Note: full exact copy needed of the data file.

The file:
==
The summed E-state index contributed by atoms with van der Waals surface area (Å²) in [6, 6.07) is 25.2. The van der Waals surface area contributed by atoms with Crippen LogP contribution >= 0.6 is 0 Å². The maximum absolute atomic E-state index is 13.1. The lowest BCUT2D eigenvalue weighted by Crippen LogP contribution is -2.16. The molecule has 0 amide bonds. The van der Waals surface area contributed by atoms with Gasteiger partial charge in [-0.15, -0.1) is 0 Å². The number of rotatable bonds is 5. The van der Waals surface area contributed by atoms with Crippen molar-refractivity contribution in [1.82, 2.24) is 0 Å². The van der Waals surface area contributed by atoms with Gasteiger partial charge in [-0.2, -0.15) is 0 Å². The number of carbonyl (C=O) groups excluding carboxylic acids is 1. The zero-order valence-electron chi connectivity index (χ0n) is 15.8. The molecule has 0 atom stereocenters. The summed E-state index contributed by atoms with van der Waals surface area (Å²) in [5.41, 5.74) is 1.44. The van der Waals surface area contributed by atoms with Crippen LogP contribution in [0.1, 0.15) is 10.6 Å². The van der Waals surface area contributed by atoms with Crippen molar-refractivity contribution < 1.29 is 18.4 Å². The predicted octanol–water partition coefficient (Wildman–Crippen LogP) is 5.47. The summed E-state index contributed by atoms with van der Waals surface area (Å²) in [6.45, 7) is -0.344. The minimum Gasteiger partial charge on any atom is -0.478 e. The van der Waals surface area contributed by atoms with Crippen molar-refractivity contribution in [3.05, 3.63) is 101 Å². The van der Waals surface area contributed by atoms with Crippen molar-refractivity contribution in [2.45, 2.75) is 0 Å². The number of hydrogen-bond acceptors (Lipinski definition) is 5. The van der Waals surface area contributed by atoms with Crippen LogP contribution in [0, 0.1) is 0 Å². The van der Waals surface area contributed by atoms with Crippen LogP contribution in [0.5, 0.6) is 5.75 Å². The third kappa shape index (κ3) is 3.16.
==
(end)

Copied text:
The summed E-state index contributed by atoms with van der Waals surface area (Å²) in [6, 6.07) is 25.2. The van der Waals surface area contributed by atoms with Crippen LogP contribution >= 0.6 is 0 Å². The maximum absolute atomic E-state index is 13.1. The lowest BCUT2D eigenvalue weighted by Crippen LogP contribution is -2.16. The molecule has 0 amide bonds. The van der Waals surface area contributed by atoms with Gasteiger partial charge in [-0.15, -0.1) is 0 Å². The number of rotatable bonds is 5. The van der Waals surface area contributed by atoms with Crippen molar-refractivity contribution in [1.82, 2.24) is 0 Å². The van der Waals surface area contributed by atoms with Gasteiger partial charge in [-0.2, -0.15) is 0 Å². The number of carbonyl (C=O) groups excluding carboxylic acids is 1. The zero-order valence-electron chi connectivity index (χ0n) is 15.8. The molecule has 0 atom stereocenters. The summed E-state index contributed by atoms with van der Waals surface area (Å²) in [5.41, 5.74) is 1.44. The van der Waals surface area contributed by atoms with Crippen LogP contribution in [0.1, 0.15) is 10.6 Å². The van der Waals surface area contributed by atoms with Crippen molar-refractivity contribution < 1.29 is 18.4 Å². The predicted octanol–water partition coefficient (Wildman–Crippen LogP) is 5.47. The summed E-state index contributed by atoms with van der Waals surface area (Å²) in [6.45, 7) is -0.344. The minimum Gasteiger partial charge on any atom is -0.478 e. The van der Waals surface area contributed by atoms with Crippen molar-refractivity contribution in [3.05, 3.63) is 101 Å². The van der Waals surface area contributed by atoms with Crippen molar-refractivity contribution in [2.45, 2.75) is 0 Å². The number of hydrogen-bond acceptors (Lipinski definition) is 5. The van der Waals surface area contributed by atoms with Crippen LogP contribution in [0, 0.1) is 0 Å². The van der Waals surface area contributed by atoms with Crippen LogP contribution in [0.5, 0.6) is 5.75 Å². The third kappa shape index (κ3) is 3.16.